Readers of H Is for Hawk and The Frozen Thames will be captivated by The Ghost Orchard, award-winning author Helen Humphreys’s fascinating journey into the secret history of an iconic food. Delving deep into the storied past of the apple in North America, Humphreys explores the intricate link between agriculture, settlement and human relationships. With her signature insight and exquisite prose, she brings light to such varied topics as how the apple first came across the Atlantic Ocean with a relatively unknown Quaker woman long before the more famed “Johnny Appleseed”; how bountiful indigenous orchards were targeted to be taken over or eradicated by white settlers and their armies; how the 17,000 varietals of apple once cultivated on this continent were catalogued by watercolour artists from the USDA’s Division of Pomology; how apples wove into the life and poetry of Robert Frost; and how Humphreys’s own curiosity was piqued by the White Winter Pearmain, believed to be the world’s best tasting apple, which she found growing beside an abandoned cottage not far from her home.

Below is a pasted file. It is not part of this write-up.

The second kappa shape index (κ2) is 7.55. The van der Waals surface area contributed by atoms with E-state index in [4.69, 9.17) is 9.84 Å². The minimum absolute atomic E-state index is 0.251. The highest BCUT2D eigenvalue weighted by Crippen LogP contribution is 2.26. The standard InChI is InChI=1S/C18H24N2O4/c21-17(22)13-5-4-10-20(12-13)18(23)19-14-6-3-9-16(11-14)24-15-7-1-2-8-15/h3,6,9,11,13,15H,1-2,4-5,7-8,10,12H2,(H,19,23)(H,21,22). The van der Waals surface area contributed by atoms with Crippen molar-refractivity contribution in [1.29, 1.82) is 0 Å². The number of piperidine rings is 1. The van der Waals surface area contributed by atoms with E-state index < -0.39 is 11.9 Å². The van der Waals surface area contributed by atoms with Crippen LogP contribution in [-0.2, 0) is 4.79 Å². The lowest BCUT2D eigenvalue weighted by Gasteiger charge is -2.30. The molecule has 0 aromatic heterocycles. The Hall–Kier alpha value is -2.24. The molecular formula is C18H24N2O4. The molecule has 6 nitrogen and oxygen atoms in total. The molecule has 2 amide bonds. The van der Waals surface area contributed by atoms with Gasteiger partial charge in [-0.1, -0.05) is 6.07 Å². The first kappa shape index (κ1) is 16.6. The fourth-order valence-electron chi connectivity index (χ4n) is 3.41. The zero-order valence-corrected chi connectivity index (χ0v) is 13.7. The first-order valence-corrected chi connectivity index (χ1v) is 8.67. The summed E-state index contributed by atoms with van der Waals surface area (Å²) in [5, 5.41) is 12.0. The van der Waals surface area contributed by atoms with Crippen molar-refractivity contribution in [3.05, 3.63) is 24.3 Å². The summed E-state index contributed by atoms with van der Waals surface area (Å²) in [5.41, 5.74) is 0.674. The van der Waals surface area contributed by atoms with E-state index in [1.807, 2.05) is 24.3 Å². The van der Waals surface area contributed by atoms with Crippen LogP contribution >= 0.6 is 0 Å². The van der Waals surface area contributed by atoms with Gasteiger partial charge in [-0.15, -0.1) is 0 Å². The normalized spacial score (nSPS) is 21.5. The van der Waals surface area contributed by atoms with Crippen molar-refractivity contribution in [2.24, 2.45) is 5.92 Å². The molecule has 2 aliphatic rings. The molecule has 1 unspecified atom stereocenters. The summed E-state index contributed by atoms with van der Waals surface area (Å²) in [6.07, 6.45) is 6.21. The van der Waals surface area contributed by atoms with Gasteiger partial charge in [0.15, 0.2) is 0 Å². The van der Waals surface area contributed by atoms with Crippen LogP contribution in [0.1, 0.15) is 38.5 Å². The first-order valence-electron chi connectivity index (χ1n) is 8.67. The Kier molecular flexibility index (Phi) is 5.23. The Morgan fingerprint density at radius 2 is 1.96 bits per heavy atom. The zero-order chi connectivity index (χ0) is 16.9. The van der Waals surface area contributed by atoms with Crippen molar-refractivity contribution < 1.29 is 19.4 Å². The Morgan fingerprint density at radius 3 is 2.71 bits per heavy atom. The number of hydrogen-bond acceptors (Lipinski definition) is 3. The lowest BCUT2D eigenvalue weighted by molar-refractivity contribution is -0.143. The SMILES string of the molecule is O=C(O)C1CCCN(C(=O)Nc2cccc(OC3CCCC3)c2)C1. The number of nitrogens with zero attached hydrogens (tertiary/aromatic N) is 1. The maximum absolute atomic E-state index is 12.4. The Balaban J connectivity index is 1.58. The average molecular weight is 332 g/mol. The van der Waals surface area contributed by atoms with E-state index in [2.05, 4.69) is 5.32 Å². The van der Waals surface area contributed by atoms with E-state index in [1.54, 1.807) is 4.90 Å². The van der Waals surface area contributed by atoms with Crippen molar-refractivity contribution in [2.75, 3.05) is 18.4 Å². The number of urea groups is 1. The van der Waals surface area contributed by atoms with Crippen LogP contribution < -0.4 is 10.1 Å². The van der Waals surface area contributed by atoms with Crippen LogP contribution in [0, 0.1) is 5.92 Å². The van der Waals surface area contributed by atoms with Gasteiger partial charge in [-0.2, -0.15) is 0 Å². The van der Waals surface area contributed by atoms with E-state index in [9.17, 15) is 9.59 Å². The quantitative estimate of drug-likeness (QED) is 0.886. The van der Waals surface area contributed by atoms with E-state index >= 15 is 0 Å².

In telling this hidden history, Humphreys writes movingly about the experience of her research, something she undertook as one of her closest friends was dying. The result is a book that is both personal and universal, combining engaging storytelling, historical detail and deep emotional insight.
“Each of its episodes has within it the capacity to do what Humphreys did with the entirety of The Lost Garden.”
“Humphreys has an impeccable command of imagery, and her prose finds strength in its subtlety.”
“This is a splendid book, full of memorable and vivid imagery.”
“Humphreys can do so much, can convey so much meaning and move her reader so completely with the starting point of a simple apple. This addition to her already lauded catalogue further proves why she is regarded as one of the country’s best and most thoughtful writers.”
“A small, beautiful and highly original book . . . one that is both eccentric and exquisite. It’s a lovely gift for thoughtful readers.”
“Delicate and incandescent . . . [Humphreys’s] descriptions bristle with nuance, and scenes are pared down to their bare essence.”
“Most curiously wonderful and splendidly written.”